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Cornell Professor: Intelligent Design Bashing Okay in Class, Support of ID Not Okay in Class

Cornell Professor Emeritus Richard A. Baer has an opinion piece in the Cornell Daily Sun that is right on target in several areas but completely lost when it comes to freedom of scientific inquiry and intelligent design. Baer rightly points out instances where staunch Darwinists such as Carl Sagan or Richard Dawkins have clearly crossed out of the realm of science and into philosophy by making dogmatically materialistic statements such as Sagan’s famous line that “The cosmos is all that is or ever was or ever will be.” Baer explains that in his experience:

A far more serious problem at Cornell and at most universities is the many illegal border crossings that go on in the opposite direction: claims made by scientists, speaking as scientists, that are really theological, philosophical or ethical claims, rather than scientific ones.

And Baer also correctly identifies the tendency, so prevalent in academia, to try and highjack science to support moral and political views:

During my 30-plus years at Cornell, I’ve frequently witnessed social scientists using the design and content of courses and public lectures to press on students and colleagues various doctrines that could not be justified by their social science as such but rested on normative religious and philosophical judgments. Examples are multiculturalism; moral relativism; non-traditional views of marriage, divorce, family, male/female roles, sexual morality, homosexuality; etc. These are big-time illegal border crossings, but sadly, Cornell’s academic culture shows little interest in curbing them. Instead, faculty self-righteously condemn high school science teachers and state boards of education for the slightest tendency to traffic in the opposite direction.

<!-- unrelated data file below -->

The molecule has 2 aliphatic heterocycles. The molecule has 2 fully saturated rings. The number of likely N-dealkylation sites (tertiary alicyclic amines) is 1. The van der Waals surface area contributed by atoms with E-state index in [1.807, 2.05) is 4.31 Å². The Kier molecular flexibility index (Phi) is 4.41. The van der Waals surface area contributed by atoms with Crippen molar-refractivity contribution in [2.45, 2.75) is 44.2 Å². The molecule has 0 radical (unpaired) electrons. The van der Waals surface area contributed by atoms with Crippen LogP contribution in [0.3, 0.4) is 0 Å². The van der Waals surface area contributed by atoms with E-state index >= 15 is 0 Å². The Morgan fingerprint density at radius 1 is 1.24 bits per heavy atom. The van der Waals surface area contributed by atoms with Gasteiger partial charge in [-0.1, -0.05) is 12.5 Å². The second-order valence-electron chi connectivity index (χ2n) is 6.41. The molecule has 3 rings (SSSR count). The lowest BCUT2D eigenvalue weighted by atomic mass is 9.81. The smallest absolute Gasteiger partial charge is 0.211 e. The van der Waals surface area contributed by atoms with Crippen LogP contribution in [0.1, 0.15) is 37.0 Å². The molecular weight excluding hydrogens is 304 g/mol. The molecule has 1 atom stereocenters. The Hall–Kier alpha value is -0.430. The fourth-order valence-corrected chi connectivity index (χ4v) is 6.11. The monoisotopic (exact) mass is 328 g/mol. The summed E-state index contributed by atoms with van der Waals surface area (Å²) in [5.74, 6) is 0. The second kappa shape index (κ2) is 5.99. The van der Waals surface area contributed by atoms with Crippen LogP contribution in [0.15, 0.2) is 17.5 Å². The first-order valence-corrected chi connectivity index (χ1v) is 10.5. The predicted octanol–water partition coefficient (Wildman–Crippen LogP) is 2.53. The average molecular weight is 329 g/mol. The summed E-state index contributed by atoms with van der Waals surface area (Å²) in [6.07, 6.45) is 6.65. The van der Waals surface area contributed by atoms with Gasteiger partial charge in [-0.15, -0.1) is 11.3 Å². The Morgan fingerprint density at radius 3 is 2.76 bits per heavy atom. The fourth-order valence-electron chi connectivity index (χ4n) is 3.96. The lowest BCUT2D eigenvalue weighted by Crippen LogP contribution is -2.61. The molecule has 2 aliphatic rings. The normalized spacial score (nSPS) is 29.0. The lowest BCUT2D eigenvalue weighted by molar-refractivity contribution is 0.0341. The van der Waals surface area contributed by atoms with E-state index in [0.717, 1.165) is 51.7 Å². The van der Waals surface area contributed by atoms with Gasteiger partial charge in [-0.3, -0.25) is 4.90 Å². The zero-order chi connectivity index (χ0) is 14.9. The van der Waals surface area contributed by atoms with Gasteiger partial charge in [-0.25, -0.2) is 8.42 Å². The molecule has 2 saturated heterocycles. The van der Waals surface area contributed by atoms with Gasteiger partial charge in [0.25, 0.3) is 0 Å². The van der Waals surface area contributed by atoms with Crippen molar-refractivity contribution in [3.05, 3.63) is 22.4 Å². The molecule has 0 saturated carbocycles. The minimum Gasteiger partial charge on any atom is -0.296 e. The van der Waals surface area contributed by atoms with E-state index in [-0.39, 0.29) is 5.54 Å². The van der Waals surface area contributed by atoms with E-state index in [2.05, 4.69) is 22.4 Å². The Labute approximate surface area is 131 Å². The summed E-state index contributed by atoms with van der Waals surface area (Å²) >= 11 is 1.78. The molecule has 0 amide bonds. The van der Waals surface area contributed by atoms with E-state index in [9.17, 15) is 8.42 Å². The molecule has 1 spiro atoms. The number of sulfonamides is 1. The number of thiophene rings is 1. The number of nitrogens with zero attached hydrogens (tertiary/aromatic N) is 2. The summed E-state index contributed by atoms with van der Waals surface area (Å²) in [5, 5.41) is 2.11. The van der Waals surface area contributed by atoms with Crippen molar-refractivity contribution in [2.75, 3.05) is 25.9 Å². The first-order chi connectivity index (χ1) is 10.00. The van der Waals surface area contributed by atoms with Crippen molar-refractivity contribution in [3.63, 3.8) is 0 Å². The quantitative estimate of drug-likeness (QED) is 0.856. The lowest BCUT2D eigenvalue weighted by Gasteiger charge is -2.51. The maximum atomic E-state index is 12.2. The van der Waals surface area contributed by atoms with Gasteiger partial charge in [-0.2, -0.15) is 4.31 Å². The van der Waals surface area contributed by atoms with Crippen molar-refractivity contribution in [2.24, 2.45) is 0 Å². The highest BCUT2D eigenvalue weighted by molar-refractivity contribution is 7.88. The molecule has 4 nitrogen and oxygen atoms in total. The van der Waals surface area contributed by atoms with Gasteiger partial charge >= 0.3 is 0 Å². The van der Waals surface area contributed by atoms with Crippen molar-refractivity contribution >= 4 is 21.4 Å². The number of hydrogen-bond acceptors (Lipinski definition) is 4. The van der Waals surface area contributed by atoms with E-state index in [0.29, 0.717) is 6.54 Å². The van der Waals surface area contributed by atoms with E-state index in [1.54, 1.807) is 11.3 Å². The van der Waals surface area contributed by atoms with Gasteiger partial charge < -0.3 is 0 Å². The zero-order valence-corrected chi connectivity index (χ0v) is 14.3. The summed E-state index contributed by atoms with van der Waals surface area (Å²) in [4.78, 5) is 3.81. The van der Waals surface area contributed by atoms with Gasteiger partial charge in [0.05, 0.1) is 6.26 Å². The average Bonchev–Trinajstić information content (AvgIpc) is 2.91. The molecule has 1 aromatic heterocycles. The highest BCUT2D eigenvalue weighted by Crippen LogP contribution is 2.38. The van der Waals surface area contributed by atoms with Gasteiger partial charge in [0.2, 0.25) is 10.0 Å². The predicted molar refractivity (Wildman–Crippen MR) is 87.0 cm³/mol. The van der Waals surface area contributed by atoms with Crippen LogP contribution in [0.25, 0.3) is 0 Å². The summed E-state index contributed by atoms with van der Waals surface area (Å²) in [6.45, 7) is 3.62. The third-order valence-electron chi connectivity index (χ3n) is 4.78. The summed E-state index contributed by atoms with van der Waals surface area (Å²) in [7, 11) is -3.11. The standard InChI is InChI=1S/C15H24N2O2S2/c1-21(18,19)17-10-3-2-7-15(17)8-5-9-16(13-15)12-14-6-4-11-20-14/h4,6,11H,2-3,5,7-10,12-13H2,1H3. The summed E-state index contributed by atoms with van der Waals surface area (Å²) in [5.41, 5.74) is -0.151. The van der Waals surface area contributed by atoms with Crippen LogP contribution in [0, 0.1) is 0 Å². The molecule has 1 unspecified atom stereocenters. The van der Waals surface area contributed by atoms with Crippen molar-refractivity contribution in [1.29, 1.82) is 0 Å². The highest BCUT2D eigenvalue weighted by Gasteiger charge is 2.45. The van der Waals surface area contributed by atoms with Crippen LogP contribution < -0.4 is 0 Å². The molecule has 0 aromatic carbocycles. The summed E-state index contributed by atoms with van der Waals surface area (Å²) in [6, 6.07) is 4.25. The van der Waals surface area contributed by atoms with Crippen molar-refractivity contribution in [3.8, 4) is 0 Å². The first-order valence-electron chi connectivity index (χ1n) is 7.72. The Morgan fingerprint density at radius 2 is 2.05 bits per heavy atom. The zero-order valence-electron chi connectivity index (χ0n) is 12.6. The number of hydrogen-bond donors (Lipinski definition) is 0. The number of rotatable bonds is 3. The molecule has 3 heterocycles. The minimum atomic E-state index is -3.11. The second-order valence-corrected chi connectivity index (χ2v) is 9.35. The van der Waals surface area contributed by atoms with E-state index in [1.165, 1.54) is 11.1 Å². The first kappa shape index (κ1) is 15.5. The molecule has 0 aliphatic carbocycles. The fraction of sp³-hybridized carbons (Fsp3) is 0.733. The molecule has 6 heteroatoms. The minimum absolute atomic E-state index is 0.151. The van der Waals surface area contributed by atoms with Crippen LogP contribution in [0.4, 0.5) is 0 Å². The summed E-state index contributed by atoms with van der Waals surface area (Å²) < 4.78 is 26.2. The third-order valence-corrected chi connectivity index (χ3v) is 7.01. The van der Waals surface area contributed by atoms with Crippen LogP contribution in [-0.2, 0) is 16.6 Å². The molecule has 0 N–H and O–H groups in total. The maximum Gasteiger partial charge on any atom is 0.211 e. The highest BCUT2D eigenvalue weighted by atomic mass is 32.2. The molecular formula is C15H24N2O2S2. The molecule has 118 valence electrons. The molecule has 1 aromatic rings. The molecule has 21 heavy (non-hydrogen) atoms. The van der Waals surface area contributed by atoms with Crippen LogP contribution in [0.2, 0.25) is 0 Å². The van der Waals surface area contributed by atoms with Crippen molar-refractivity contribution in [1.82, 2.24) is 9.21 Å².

Strangely, Baer doesn’t seem to understand that his own bias against intelligent design is just as dogmatic and just as wrong. While he condemns scientists and socials scientists for their close-mindedness, he too has the same problem.

Although it certainly is appropriate for the Arts College faculty to discuss why including ID in high school science courses is improper, this concern is highly selective and perhaps a bit hypocritical.

He even recognizes that this is hypocritical, but yet at the same time endorses this position because as he points out several times “I do not think intelligent design (“ID”) qualifies as legitimate science.”
So, what does Baer consider legitimate science?

Modern science is “naturalistic”: it deliberately ignores moral, religious and aesthetic aspects of reality and studies the world as if nothing exists but physical phenomena. However, this is a methodological, not a metaphysical naturalism; it is adopted for the limited objectives of science, not as a total world view.

That statement applies equally to intelligent design and scientists whose research deals with what they view as evidence for intelligent design — the immense amounts of complex code in DNA, the numerous molecular machines in cells, the amazing fine tuning of the laws of physics. All of these are things that can be researched and studied as physical phenomena. Intelligent design theory ignores “religious and aesthetic aspects of reality and studies the world as if nothing exists but physical phenomena.” Intelligent design is also adopted by its proponents “for the limited objectives of science, not as a total world view.” Baer should keep that in mind when he next advocates the inclusion in Cornell’s curriculum of a class that denigrates ID while opposing any class that considers it openly and objectively and allows for supportive views of the theory to be put forth.

Robert Crowther, II

Robert Crowther holds a BA in Journalism with an emphasis in public affairs and 20 years experience as a journalist, publisher, and brand marketing and media relations specialist. From 1994-2000 he was the Director of Public and Media Relations for Discovery Institute overseeing most aspects of communications for each of the Institute's major programs. In addition to handling public and media relations he managed the Institute's first three books to press, Justice Matters by Roberta Katz, Speaking of George Gilder edited by Frank Gregorsky, and The End of Money by Richard Rahn.